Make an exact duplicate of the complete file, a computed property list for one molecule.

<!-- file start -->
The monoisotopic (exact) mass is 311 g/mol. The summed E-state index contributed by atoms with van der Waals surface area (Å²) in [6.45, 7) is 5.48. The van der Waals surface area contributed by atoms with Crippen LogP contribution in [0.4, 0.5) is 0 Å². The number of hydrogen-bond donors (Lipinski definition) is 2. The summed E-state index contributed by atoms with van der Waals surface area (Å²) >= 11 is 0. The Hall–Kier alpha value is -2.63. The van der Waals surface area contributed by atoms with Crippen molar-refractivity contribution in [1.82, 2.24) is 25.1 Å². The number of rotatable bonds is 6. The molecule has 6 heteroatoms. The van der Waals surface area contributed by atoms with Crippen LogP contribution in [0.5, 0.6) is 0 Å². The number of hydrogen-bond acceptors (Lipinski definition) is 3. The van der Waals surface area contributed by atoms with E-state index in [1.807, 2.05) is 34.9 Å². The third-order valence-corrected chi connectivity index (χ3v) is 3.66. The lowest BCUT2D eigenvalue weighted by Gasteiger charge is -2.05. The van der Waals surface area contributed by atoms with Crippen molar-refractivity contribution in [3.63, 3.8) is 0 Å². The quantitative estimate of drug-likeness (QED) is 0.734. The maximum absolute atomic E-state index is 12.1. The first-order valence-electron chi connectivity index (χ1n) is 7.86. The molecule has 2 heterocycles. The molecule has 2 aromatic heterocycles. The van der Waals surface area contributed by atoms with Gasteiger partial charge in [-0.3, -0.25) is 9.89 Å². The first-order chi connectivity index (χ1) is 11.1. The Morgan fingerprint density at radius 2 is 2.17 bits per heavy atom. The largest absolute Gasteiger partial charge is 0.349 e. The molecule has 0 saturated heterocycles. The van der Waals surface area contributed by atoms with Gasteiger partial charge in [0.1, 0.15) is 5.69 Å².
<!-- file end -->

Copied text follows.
The monoisotopic (exact) mass is 311 g/mol. The summed E-state index contributed by atoms with van der Waals surface area (Å²) in [6.45, 7) is 5.48. The van der Waals surface area contributed by atoms with Crippen LogP contribution in [0.4, 0.5) is 0 Å². The number of hydrogen-bond donors (Lipinski definition) is 2. The summed E-state index contributed by atoms with van der Waals surface area (Å²) >= 11 is 0. The Hall–Kier alpha value is -2.63. The van der Waals surface area contributed by atoms with Crippen molar-refractivity contribution in [1.82, 2.24) is 25.1 Å². The number of rotatable bonds is 6. The molecule has 6 heteroatoms. The van der Waals surface area contributed by atoms with Crippen LogP contribution in [0.5, 0.6) is 0 Å². The number of hydrogen-bond acceptors (Lipinski definition) is 3. The van der Waals surface area contributed by atoms with E-state index in [1.807, 2.05) is 34.9 Å². The third-order valence-corrected chi connectivity index (χ3v) is 3.66. The lowest BCUT2D eigenvalue weighted by Gasteiger charge is -2.05. The van der Waals surface area contributed by atoms with Crippen molar-refractivity contribution in [3.63, 3.8) is 0 Å². The quantitative estimate of drug-likeness (QED) is 0.734. The maximum absolute atomic E-state index is 12.1. The first-order valence-electron chi connectivity index (χ1n) is 7.86. The molecule has 2 heterocycles. The molecule has 2 aromatic heterocycles. The van der Waals surface area contributed by atoms with Gasteiger partial charge in [-0.3, -0.25) is 9.89 Å². The first-order chi connectivity index (χ1) is 11.1. The Morgan fingerprint density at radius 2 is 2.17 bits per heavy atom. The largest absolute Gasteiger partial charge is 0.349 e. The molecule has 0 saturated heterocycles. The van der Waals surface area contributed by atoms with Gasteiger partial charge in [0.1, 0.15) is 5.69 Å².